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What to Buy, What to Rent & What to Watch on DVD/Blu-ray This Week

What to Buy, What to Rent & What to Watch on DVD/Blu-ray This Week

This week hitting the small screen, Catherine Deneuve pairs up with Gerard Depardieu, Eva Green “Cracks,” a new French classic gets remastered in high-def and much more.

DVD/Blu-rays This Week

What to Buy


Why It’s a Must Own: Anything new by the prolific French auteur Francois Ozon is always worth checking out and his latest marks his best and most accessible effort since his 2002 star-studded musical comedy, “8 Women.” “Potiche” reunites him with that film’s ensemble member, the venerable Catherine Deneuve. In this ’70s-set feminist farce, Deneuve plays Suzanne, a domesticated ‘trophy housewife’ (‘potiche’ in French) who breaks free from her husband’s grip when she takes over his umbrella factory after the workers go on strike and take him hostage. Deneuve, who seems to be having a ball in the role, is a joy to watch and her scenes with her co-star Gerard Depardieu (who plays an old flame), recall old school movie magic that’s all too lacking in the current cinematic landscape. Magnifique!

Extras: A feature length making of documentary featuring footage with cast and crew; six-minutes of costume tests; a two-minute teaser trailer that spoofs the ’70s style of movie trailers; and trailers for other Music Box Films titles.


What to Rent


Why Rent: As the daughter of British directing veteran Ridley Scott (“Gladiator,” “Blade Runner”), sister to Jake Scott (director of “Welcome to the Rileys”) and niece to blockbuster auteur Tony Scott (“Unstoppable”), rookie filmmaker Jordan Scott had a lot to prove in her debut, the boarding school drama “Cracks.” She more than holds her own. Her first feature film stars a smoldering Eva Green as Miss G, a teacher at a private British boarding school with a mysterious past. When a new girl arrives a the school, threatening to steal away Miss G’s spotlight, the teacher’s disturbing tendencies are brought to light. Worth checking out for Green’s commanding turn and Scott’s ability at eliciting strong performances from her very young cast (including up-and-comer Juno Temple).


“Amélie” (Blu-ray)

Why Rent: Because this Academy-Award nominated French classic has never looked better than it does on Blu-ray. Jean-Pierre Jeunet’s vision of Paris through the eyes of Amélie Poulain (a beguiling Audrey Tatou) has long been in need of the high-def treatment and it finally gets it in this souped up release. This baby has lost none of its whimsical charm.

Extras: A featurette that shows how Jeunet concocted the striking look of the film; a Q&A with Jeunet and the cast; auditions; storyboard to screen comparisons; intimate little vignettes that go into the making of “Amélie;” and much more.


“Beauty and the Beast: The Criterion Collection” (Blu-ray)

Why Rent? Jean Cocteau’s swoon-inducing black-and-white adaptation of the fairytale classic sparkles with new life on Blu-ray thanks to the folks over at the Criterion Collection. Worth upgrading to this release even if you have the Criterion DVD that hit shelves in 2003.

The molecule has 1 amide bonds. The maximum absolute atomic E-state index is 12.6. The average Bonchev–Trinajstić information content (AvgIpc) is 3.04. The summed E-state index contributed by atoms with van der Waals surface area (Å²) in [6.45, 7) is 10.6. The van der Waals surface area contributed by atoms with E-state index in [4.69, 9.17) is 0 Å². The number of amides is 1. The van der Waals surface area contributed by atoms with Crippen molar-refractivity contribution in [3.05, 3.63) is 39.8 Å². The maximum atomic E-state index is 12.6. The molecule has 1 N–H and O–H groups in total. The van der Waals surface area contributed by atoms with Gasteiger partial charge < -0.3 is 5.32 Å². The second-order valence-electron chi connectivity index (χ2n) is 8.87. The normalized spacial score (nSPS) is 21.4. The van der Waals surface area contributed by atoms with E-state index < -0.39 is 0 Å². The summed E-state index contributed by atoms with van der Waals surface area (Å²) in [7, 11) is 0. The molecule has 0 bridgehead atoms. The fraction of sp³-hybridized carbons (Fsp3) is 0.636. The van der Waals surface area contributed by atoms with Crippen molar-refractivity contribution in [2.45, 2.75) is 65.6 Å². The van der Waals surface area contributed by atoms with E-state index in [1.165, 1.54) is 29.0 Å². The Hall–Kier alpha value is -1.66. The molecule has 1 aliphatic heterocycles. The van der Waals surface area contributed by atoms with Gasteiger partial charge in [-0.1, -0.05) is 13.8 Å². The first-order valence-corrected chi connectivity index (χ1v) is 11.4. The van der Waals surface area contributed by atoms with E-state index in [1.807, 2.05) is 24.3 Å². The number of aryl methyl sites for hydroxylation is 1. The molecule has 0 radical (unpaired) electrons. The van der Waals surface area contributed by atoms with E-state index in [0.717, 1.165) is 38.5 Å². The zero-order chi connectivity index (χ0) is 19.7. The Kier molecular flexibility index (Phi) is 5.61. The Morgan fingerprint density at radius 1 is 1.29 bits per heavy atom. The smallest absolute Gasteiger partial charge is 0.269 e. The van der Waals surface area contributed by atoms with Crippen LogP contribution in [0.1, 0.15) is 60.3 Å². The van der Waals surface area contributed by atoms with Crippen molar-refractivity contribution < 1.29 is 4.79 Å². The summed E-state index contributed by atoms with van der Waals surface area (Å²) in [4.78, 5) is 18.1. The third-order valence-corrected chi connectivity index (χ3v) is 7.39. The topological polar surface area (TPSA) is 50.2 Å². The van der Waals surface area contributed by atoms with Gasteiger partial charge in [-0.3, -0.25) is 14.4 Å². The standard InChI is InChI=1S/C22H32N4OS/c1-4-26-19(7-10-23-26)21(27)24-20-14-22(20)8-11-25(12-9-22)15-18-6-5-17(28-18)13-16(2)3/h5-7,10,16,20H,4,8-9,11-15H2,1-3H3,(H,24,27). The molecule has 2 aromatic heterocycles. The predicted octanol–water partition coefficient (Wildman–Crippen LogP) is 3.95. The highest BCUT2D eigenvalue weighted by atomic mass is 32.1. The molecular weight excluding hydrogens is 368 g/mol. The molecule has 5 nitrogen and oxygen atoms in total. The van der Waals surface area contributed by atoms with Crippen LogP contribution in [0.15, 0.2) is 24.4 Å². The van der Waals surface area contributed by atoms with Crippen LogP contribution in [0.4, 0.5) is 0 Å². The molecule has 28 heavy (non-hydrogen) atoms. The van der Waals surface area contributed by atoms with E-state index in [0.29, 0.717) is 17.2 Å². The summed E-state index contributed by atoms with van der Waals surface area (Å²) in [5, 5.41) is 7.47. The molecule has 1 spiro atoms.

Extras: High-definition digital transfer from restored film elements (with uncompressed monaural soundtrack on the Blu-ray edition); Philip Glass’s opera “La Belle et la Bête,” as an alternate soundtrack (presented in 5.1 DTS-HD Master Audio on the Blu-ray edition); two commentaries: one by film historian Arthur Knight and one by writer and cultural historian Sir Christopher Frayling; “Screening at the Majestic,” a 1995 documentary featuring interviews with cast and crew; interview with cinematographer Henri Alekan; rare behind-the-scenes photos and publicity stills; film restoration demonstration; original trailer, directed and narrated by Jean Cocteau, and the 1995 restoration trailer; plus a booklet featuring an essay by film critic Geoffrey O’Brien (Blu-ray edition only), a 1947 piece on the film by Cocteau, excerpts from Francis Steegmuller’s 1970 Cocteau: A Biography, a reprint of Mme. Leprince de Beaumont’s original fable (DVD edition only), and an introduction to Glass’s opera by the composer.


“Phil Ochs: There But For Fortune”

Why Rent? This timely documentary takes a look at the life of American protest singer-songwriter Phil Ochs and in the process offers up an illuminating portrait of the political climate in the 1960s. The pointedly political film features performance footage of Ochs and interviews with Joan Baez, Tom Hayden, Pete Seeger, Sean Penn, Peter Yarrow, Christopher Hitchens and others.

Extras: Extended Ochs performances; bonus interviews; photo gallery; an interview with Bowser; and more.


VOD Pick of the Week


Why Watch? Check out this star-studded indie crime caper a full month before it hits theaters. Patrick Dempsey, Ashely Judd, Tim Blake Nelson and Mekhi Phifer are among some of the big names Rob Minkoff (“The Lion King”) lined up for his latest live-action flick that concerns two different groups of robbers who attempt to hold up one bank at the same time. In the midst of all this, a neurotic customer (Dempsey) and a bank employee (Judd) strike up a romance.

Where to Find It: IFC Films On Demand


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